“I had a blast being able to get back to my illustration roots with this project and draw directly on screen. This poster was designed for the Type Hike — a couple of wonderful dudes that gathered a group of awesome designers to create posters of America’s national parks. These posters & postcards were sold, and 100% of the profits go directly to our parks for yet another spectacular century.”


“Whenever I have creative freedom with a project, I tend to go a bit overboard. With this project, that definitely was the case. Created for the notorious Type Fight (an online typographic duel), I went head to head with the brilliant, Jennet Liaw. By the way, she destroyed me. Because hers was seriously, so awesome.”


“This project was, and probably always will be, my favorite project. Nothing can ever top the amazing experience I had creating this artwork. Adobe and Girl Skateboards were looking for five talented students to intern at Girl HQ and create their next line of boards. So, four others and myself were selected from around the globe to work on the next limited edition line of decks for Girl. My buddy Caleb and I were selected to take part in a two-day on-site “internship” at the Girl HQ in Torrance, CA. We got to hang with the Girl design team, explore the warehouse (which has a skate park in it, of course), and so much more. It was a dream.”


“You know when I mentioned I go a little overboard when given creative freedom? That seems to be a reoccurring theme for me! The same happened here with this Paper Expo invite. Each year the Art Director’s Club hosts the annual Paper Expo, which is a great opportunity for professionals to meet with leading paper manufacturers and printers. I wanted to create an invite that won’t just be mailed to people, but will hopefully be kept for years to come because it’s too nice to throw away! Many, many hours were spent on this bad boy, but I loved every second of it!”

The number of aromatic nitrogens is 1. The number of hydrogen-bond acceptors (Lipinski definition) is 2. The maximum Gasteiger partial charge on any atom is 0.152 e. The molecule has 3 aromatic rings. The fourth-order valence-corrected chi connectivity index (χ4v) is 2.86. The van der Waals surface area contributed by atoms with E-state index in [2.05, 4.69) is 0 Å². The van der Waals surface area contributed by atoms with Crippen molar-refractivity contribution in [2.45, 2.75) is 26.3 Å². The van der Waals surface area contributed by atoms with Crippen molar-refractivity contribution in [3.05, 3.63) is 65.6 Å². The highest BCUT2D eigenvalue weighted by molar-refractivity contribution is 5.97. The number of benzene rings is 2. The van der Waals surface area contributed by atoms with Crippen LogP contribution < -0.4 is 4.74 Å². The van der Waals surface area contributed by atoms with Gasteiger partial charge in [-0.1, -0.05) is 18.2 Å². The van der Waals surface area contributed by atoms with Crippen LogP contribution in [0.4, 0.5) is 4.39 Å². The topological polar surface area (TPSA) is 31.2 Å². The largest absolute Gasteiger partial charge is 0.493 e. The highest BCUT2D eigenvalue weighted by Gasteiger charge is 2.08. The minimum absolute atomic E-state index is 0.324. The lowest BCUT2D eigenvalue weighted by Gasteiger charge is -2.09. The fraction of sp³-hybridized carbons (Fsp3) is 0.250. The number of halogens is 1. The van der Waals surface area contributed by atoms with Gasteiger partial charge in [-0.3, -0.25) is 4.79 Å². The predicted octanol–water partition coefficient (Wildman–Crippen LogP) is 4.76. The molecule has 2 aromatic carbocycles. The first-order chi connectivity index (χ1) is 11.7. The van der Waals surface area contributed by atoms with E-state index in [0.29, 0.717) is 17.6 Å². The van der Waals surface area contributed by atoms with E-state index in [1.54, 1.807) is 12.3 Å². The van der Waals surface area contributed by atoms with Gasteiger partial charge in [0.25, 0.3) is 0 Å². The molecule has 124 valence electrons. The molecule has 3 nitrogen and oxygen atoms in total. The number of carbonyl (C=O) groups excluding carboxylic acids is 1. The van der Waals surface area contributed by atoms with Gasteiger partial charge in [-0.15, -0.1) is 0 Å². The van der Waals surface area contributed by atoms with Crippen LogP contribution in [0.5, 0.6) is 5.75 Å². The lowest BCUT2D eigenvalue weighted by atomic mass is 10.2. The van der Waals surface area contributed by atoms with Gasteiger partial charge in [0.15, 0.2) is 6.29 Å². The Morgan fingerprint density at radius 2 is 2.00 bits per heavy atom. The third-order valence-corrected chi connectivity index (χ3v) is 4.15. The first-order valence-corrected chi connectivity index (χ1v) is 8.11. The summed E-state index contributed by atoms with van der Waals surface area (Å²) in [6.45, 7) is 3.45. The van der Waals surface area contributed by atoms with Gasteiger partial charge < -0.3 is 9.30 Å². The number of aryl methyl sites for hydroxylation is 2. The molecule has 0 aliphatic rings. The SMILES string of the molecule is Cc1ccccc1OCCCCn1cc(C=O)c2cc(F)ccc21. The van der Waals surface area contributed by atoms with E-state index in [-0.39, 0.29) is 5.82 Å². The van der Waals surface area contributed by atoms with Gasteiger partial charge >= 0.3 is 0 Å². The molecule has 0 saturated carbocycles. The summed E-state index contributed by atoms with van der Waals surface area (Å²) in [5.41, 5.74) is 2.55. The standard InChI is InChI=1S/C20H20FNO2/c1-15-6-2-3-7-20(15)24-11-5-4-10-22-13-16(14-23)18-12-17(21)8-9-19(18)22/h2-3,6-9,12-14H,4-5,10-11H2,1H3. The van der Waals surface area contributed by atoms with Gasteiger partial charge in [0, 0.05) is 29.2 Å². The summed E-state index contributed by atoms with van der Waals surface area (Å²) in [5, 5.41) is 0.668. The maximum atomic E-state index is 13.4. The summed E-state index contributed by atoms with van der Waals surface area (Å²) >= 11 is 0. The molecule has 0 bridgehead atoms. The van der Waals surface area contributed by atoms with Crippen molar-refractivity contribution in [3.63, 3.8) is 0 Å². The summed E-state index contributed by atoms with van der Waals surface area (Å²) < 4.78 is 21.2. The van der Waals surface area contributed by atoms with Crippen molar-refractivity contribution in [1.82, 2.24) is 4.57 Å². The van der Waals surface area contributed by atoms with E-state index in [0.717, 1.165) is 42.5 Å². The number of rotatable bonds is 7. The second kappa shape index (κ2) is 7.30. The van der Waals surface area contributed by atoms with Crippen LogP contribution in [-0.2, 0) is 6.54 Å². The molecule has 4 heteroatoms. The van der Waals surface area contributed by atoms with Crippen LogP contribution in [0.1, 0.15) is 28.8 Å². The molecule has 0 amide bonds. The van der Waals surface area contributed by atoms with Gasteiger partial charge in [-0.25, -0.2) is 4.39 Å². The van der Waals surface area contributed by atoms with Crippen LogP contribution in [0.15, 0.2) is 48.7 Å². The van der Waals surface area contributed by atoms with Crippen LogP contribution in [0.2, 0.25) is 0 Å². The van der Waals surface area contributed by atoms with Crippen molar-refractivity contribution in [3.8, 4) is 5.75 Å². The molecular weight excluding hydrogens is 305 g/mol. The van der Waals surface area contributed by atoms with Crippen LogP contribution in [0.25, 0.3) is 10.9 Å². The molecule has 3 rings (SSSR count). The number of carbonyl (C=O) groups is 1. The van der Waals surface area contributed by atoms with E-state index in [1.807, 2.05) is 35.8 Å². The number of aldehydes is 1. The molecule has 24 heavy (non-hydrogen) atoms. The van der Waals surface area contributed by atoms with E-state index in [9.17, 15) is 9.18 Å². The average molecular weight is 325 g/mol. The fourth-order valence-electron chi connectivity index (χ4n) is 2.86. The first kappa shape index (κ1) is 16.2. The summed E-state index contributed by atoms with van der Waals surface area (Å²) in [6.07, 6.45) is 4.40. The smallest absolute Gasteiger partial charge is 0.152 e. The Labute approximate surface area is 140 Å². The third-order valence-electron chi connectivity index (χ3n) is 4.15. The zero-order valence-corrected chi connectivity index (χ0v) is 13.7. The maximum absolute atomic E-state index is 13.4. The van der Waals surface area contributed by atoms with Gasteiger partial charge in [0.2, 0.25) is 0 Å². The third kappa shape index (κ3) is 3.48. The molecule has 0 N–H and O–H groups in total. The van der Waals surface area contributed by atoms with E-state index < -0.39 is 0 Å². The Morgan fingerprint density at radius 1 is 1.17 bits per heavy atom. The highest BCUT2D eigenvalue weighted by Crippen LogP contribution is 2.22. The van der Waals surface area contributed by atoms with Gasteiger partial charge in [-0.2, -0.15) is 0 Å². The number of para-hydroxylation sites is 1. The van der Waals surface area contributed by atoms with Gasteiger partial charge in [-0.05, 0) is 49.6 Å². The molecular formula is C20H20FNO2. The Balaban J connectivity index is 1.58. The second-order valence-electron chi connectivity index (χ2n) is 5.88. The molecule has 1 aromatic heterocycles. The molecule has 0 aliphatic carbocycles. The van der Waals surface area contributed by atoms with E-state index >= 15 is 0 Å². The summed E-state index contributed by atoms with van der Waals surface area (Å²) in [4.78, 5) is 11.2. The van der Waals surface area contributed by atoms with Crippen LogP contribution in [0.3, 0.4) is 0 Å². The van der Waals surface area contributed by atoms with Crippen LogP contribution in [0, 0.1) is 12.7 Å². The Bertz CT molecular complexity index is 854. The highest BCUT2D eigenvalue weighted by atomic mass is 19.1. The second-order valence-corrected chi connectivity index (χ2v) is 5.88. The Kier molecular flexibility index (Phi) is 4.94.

“As a freelancer, sometimes things get slow and you don’t work for 3 months. But, that’s the freelance life! It’s a nice time to explore different things, work on those passion projects, and hey, maybe advertise that you’re available for work. Just sayin’ I’m available and ready to make more cool stuff!”


Scott’s go-to type tip

“It may be obvious to some, but when I found out this trick, it saved me so much time! In Adobe Illustrator, with your type selected, you can hold down the Option key on Mac (Alt for PC) and hit the left/right arrow keys to quickly adjust your letterspacing! With one press of the arrow key, you’ll go up/down in increments of 20. If you hold down Command + Option (Ctrl + Alt on PC), you can nudge the letterspacing in increments of 100. It gets better. With your type selected and Option held down, pressing the arrow keys up/down will easily edit your leading (space between lines). This will edit your leading in increments of 2. But, with Command + Option held down, you’ll edit in increments of 10. It’s amazing and saves an enormous amount of time when laying out type.”


Find Scott on Dribbble, Instagram and the Web

We want to know what you think

Get in touch at [email protected] and tell us what you think of this new series highlighting the type habits of graphic designers and font addicts just like you. Want to share your Favorite Five with us and the rest of the world? We’re looking forward to hearing from you!